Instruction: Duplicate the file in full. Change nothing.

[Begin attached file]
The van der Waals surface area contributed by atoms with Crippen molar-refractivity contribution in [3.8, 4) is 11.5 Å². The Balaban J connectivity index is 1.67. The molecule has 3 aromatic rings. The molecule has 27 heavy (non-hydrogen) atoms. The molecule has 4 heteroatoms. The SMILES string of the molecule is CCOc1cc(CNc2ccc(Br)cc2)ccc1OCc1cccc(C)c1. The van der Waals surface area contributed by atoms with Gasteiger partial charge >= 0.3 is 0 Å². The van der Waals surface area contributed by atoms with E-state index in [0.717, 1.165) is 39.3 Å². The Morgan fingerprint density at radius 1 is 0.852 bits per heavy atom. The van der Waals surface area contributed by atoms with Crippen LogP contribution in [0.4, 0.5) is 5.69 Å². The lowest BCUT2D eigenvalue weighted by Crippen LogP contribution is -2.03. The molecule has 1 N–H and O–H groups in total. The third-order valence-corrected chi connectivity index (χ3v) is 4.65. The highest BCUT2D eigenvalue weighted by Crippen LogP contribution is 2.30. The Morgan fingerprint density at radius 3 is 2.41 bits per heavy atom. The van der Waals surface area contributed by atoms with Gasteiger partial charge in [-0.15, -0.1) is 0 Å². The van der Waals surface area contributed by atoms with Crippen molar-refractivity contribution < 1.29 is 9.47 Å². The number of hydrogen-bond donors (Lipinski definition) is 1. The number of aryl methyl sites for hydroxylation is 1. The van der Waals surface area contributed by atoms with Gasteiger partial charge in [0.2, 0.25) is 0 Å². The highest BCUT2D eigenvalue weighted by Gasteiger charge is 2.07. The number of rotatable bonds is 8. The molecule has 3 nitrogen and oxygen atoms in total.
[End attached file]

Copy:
The van der Waals surface area contributed by atoms with Crippen molar-refractivity contribution in [3.8, 4) is 11.5 Å². The Balaban J connectivity index is 1.67. The molecule has 3 aromatic rings. The molecule has 27 heavy (non-hydrogen) atoms. The molecule has 4 heteroatoms. The SMILES string of the molecule is CCOc1cc(CNc2ccc(Br)cc2)ccc1OCc1cccc(C)c1. The van der Waals surface area contributed by atoms with Gasteiger partial charge >= 0.3 is 0 Å². The van der Waals surface area contributed by atoms with E-state index in [0.717, 1.165) is 39.3 Å². The Morgan fingerprint density at radius 1 is 0.852 bits per heavy atom. The van der Waals surface area contributed by atoms with Crippen LogP contribution in [0.4, 0.5) is 5.69 Å². The lowest BCUT2D eigenvalue weighted by Crippen LogP contribution is -2.03. The molecule has 1 N–H and O–H groups in total. The third-order valence-corrected chi connectivity index (χ3v) is 4.65. The highest BCUT2D eigenvalue weighted by Crippen LogP contribution is 2.30. The Morgan fingerprint density at radius 3 is 2.41 bits per heavy atom. The van der Waals surface area contributed by atoms with Gasteiger partial charge in [-0.15, -0.1) is 0 Å². The van der Waals surface area contributed by atoms with Crippen molar-refractivity contribution < 1.29 is 9.47 Å². The number of hydrogen-bond donors (Lipinski definition) is 1. The number of aryl methyl sites for hydroxylation is 1. The van der Waals surface area contributed by atoms with Gasteiger partial charge in [0.2, 0.25) is 0 Å². The highest BCUT2D eigenvalue weighted by Gasteiger charge is 2.07. The number of rotatable bonds is 8. The molecule has 3 nitrogen and oxygen atoms in total.